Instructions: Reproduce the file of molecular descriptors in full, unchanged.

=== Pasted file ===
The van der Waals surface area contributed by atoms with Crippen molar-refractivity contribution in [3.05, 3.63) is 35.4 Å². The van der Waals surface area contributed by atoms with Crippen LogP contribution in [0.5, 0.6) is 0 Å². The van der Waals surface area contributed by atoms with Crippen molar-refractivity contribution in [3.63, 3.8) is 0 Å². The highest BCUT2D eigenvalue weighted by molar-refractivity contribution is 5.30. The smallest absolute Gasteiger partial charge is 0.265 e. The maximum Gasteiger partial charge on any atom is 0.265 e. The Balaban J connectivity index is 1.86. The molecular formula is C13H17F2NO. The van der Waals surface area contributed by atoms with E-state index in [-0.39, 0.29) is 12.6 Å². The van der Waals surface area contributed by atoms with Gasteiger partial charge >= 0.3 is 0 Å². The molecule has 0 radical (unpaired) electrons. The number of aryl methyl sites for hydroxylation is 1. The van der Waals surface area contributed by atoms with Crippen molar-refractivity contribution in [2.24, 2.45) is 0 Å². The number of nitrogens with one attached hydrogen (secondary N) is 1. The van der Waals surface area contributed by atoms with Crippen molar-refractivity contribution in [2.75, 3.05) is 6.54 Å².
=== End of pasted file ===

The van der Waals surface area contributed by atoms with Crippen molar-refractivity contribution in [3.05, 3.63) is 35.4 Å². The van der Waals surface area contributed by atoms with Crippen LogP contribution in [0.5, 0.6) is 0 Å². The van der Waals surface area contributed by atoms with Crippen molar-refractivity contribution in [3.63, 3.8) is 0 Å². The highest BCUT2D eigenvalue weighted by molar-refractivity contribution is 5.30. The smallest absolute Gasteiger partial charge is 0.265 e. The maximum Gasteiger partial charge on any atom is 0.265 e. The Balaban J connectivity index is 1.86. The molecular formula is C13H17F2NO. The van der Waals surface area contributed by atoms with E-state index in [-0.39, 0.29) is 12.6 Å². The van der Waals surface area contributed by atoms with Gasteiger partial charge >= 0.3 is 0 Å². The molecule has 0 radical (unpaired) electrons. The number of aryl methyl sites for hydroxylation is 1. The van der Waals surface area contributed by atoms with Crippen molar-refractivity contribution in [2.24, 2.45) is 0 Å². The number of nitrogens with one attached hydrogen (secondary N) is 1. The van der Waals surface area contributed by atoms with Crippen molar-refractivity contribution in [2.75, 3.05) is 6.54 Å².